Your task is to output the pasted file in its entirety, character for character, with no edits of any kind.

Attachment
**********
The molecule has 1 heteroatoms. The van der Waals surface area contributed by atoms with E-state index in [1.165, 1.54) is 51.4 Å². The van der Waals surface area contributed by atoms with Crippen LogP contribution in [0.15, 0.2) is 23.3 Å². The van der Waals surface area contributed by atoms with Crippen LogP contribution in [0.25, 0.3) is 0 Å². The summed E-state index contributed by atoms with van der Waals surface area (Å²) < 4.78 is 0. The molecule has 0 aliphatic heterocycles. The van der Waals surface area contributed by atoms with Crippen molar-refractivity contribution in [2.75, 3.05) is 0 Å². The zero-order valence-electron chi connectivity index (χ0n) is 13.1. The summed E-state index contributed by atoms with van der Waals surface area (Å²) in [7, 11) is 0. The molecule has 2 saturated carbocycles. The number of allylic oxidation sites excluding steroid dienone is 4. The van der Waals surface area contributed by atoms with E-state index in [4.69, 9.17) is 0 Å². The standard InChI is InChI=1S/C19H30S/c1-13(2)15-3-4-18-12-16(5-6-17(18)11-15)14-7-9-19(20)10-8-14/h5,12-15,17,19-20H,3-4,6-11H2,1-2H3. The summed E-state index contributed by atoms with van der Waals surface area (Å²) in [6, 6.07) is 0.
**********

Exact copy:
The molecule has 1 heteroatoms. The van der Waals surface area contributed by atoms with E-state index in [1.165, 1.54) is 51.4 Å². The van der Waals surface area contributed by atoms with Crippen LogP contribution in [0.15, 0.2) is 23.3 Å². The van der Waals surface area contributed by atoms with Crippen LogP contribution in [0.25, 0.3) is 0 Å². The summed E-state index contributed by atoms with van der Waals surface area (Å²) < 4.78 is 0. The molecule has 0 aliphatic heterocycles. The van der Waals surface area contributed by atoms with Crippen molar-refractivity contribution in [2.75, 3.05) is 0 Å². The zero-order valence-electron chi connectivity index (χ0n) is 13.1. The summed E-state index contributed by atoms with van der Waals surface area (Å²) in [7, 11) is 0. The molecule has 2 saturated carbocycles. The number of allylic oxidation sites excluding steroid dienone is 4. The van der Waals surface area contributed by atoms with E-state index in [4.69, 9.17) is 0 Å². The standard InChI is InChI=1S/C19H30S/c1-13(2)15-3-4-18-12-16(5-6-17(18)11-15)14-7-9-19(20)10-8-14/h5,12-15,17,19-20H,3-4,6-11H2,1-2H3. The summed E-state index contributed by atoms with van der Waals surface area (Å²) in [6, 6.07) is 0.